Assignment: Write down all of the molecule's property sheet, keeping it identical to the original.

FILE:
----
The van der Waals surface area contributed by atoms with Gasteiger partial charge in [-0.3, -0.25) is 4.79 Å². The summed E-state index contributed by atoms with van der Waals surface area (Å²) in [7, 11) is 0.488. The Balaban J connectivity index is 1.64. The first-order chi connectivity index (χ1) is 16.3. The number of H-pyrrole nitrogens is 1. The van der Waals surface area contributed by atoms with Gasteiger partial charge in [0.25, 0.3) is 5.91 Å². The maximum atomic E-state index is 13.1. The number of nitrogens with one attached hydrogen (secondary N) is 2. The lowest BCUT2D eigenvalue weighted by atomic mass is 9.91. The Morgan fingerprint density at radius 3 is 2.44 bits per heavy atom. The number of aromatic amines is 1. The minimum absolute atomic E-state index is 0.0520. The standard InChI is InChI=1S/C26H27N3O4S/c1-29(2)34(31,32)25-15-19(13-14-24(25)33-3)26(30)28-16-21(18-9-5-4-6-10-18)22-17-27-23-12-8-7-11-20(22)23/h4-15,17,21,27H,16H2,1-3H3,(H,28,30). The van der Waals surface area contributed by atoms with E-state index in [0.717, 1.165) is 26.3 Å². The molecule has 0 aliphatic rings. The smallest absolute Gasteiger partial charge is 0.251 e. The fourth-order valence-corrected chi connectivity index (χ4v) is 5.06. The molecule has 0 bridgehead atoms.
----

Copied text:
The van der Waals surface area contributed by atoms with Gasteiger partial charge in [-0.3, -0.25) is 4.79 Å². The summed E-state index contributed by atoms with van der Waals surface area (Å²) in [7, 11) is 0.488. The Balaban J connectivity index is 1.64. The first-order chi connectivity index (χ1) is 16.3. The number of H-pyrrole nitrogens is 1. The van der Waals surface area contributed by atoms with Gasteiger partial charge in [0.25, 0.3) is 5.91 Å². The maximum atomic E-state index is 13.1. The number of nitrogens with one attached hydrogen (secondary N) is 2. The lowest BCUT2D eigenvalue weighted by atomic mass is 9.91. The Morgan fingerprint density at radius 3 is 2.44 bits per heavy atom. The number of aromatic amines is 1. The minimum absolute atomic E-state index is 0.0520. The standard InChI is InChI=1S/C26H27N3O4S/c1-29(2)34(31,32)25-15-19(13-14-24(25)33-3)26(30)28-16-21(18-9-5-4-6-10-18)22-17-27-23-12-8-7-11-20(22)23/h4-15,17,21,27H,16H2,1-3H3,(H,28,30). The van der Waals surface area contributed by atoms with E-state index in [0.717, 1.165) is 26.3 Å². The molecule has 0 aliphatic rings. The smallest absolute Gasteiger partial charge is 0.251 e. The fourth-order valence-corrected chi connectivity index (χ4v) is 5.06. The molecule has 0 bridgehead atoms.